- Legal Consultation – During your initial consultation with a malpractice lawyer, they will want to know a timeline of events and the steps you’ve taken so far. Since medical malpractice cases are complex, your lawyer will assess the merits of your case. Simply put, they will review the evidence to determine the likelihood of your claim being successful.
- Medical Evaluation – It’s likely that you will need to undergo a medical evaluation to assess the extent of any injuries you suffered as a result of treatment that fell below the standard of care. Your lawyer will also use a medical expert to testify for you based on the facts of the case, including a review of your medical records.
- Statement of Claim – Pursuing a medical malpractice lawsuit in Canada starts with filing a formal court document filed by the Plaintiff (the injured person) that includes:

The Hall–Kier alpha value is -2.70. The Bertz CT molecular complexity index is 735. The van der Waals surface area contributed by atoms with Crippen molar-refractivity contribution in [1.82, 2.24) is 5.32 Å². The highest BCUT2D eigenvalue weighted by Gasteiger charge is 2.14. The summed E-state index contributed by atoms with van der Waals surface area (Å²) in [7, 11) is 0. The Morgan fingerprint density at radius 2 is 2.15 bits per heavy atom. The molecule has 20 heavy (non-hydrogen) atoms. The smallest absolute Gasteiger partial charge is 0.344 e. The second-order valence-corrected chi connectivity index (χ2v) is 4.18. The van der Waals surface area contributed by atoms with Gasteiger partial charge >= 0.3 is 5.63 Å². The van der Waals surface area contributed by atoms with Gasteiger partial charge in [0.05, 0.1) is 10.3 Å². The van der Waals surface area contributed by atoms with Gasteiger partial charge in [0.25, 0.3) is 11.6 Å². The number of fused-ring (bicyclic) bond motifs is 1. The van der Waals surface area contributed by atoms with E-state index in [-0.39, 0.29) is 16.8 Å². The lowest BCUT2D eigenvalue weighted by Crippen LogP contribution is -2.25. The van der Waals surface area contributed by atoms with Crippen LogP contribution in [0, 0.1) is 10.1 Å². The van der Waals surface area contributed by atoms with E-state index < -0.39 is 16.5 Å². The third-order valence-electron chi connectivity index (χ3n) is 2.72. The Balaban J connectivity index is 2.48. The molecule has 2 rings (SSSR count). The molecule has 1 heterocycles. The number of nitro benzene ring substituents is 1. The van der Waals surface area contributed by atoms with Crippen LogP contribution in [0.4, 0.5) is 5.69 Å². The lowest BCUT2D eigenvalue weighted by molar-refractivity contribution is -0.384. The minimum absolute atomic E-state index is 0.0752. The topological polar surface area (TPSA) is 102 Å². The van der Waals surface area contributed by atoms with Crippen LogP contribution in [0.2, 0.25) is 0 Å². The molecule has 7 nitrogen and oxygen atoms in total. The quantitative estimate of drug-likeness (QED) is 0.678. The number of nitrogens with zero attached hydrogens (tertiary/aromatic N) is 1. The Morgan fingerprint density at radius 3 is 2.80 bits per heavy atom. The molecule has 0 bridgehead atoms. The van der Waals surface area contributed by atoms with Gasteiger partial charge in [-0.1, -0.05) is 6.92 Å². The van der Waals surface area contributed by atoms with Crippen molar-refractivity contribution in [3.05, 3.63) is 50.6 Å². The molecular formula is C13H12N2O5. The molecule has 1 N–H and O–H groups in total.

Names of the parties involved in the lawsuit
Basic allegations or material facts about the incident
Details about your injuries or losses
The type of damages you are seeking compensation for
- Statement of Defence – Once the Defendant (the party being sued) is served with the Statement of Claim, they will file a court document to admit, deny, or plead insufficient knowledge about the Plaintiff’s allegations.
- Discovery Examination – This is a process that allows each party involved in the medical malpractice lawsuit to disclose evidence, testimony, and documents related to the case.
- Mediation – After discovery, a Plaintiff and Defendant may agree to the mediation process. This is a structured way for both sides to discuss and seek a resolution without a trial.
- Settlement or Litigation – Medical malpractice lawsuits can be timely and costly, which is why most are settled out of court. If the parties can’t reach a settlement, either through negotiations on their own or through mediation, the case will proceed to trial.